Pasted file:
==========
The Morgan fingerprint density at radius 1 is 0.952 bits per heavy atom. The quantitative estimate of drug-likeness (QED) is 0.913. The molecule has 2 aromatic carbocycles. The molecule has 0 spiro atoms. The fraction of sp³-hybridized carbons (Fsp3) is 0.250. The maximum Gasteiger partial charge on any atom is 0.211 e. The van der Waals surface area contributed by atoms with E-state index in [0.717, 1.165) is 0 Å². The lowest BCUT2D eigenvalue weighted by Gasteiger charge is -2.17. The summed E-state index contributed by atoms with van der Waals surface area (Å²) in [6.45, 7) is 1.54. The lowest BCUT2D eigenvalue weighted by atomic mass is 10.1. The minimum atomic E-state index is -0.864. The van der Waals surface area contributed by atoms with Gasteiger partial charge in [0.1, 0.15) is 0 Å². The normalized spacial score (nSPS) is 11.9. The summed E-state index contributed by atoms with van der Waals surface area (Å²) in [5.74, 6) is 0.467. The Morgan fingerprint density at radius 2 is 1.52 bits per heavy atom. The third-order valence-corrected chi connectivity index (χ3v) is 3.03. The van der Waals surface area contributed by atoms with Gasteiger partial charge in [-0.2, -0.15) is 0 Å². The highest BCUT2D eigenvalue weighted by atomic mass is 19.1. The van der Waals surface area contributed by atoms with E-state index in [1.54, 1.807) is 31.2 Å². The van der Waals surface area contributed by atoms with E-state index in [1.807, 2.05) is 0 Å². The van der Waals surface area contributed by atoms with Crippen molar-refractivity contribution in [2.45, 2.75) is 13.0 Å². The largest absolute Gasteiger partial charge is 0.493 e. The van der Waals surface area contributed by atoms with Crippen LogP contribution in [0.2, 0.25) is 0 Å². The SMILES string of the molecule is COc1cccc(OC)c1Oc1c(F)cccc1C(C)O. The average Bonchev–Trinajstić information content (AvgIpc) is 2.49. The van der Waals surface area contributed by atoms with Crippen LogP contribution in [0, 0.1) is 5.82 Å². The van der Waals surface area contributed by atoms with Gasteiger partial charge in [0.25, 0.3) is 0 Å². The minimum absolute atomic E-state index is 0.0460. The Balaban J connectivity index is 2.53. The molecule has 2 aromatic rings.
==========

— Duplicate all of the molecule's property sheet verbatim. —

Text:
The Morgan fingerprint density at radius 1 is 0.952 bits per heavy atom. The quantitative estimate of drug-likeness (QED) is 0.913. The molecule has 2 aromatic carbocycles. The molecule has 0 spiro atoms. The fraction of sp³-hybridized carbons (Fsp3) is 0.250. The maximum Gasteiger partial charge on any atom is 0.211 e. The van der Waals surface area contributed by atoms with E-state index in [0.717, 1.165) is 0 Å². The lowest BCUT2D eigenvalue weighted by Gasteiger charge is -2.17. The summed E-state index contributed by atoms with van der Waals surface area (Å²) in [6.45, 7) is 1.54. The lowest BCUT2D eigenvalue weighted by atomic mass is 10.1. The minimum atomic E-state index is -0.864. The van der Waals surface area contributed by atoms with Gasteiger partial charge in [0.1, 0.15) is 0 Å². The normalized spacial score (nSPS) is 11.9. The summed E-state index contributed by atoms with van der Waals surface area (Å²) in [5.74, 6) is 0.467. The Morgan fingerprint density at radius 2 is 1.52 bits per heavy atom. The third-order valence-corrected chi connectivity index (χ3v) is 3.03. The van der Waals surface area contributed by atoms with Gasteiger partial charge in [-0.2, -0.15) is 0 Å². The highest BCUT2D eigenvalue weighted by atomic mass is 19.1. The van der Waals surface area contributed by atoms with E-state index in [1.54, 1.807) is 31.2 Å². The van der Waals surface area contributed by atoms with E-state index in [1.807, 2.05) is 0 Å². The van der Waals surface area contributed by atoms with Crippen molar-refractivity contribution in [2.45, 2.75) is 13.0 Å². The largest absolute Gasteiger partial charge is 0.493 e. The van der Waals surface area contributed by atoms with Crippen LogP contribution in [0.2, 0.25) is 0 Å². The SMILES string of the molecule is COc1cccc(OC)c1Oc1c(F)cccc1C(C)O. The average Bonchev–Trinajstić information content (AvgIpc) is 2.49. The van der Waals surface area contributed by atoms with Crippen LogP contribution in [0, 0.1) is 5.82 Å². The van der Waals surface area contributed by atoms with Gasteiger partial charge in [0.25, 0.3) is 0 Å². The minimum absolute atomic E-state index is 0.0460. The Balaban J connectivity index is 2.53. The molecule has 2 aromatic rings.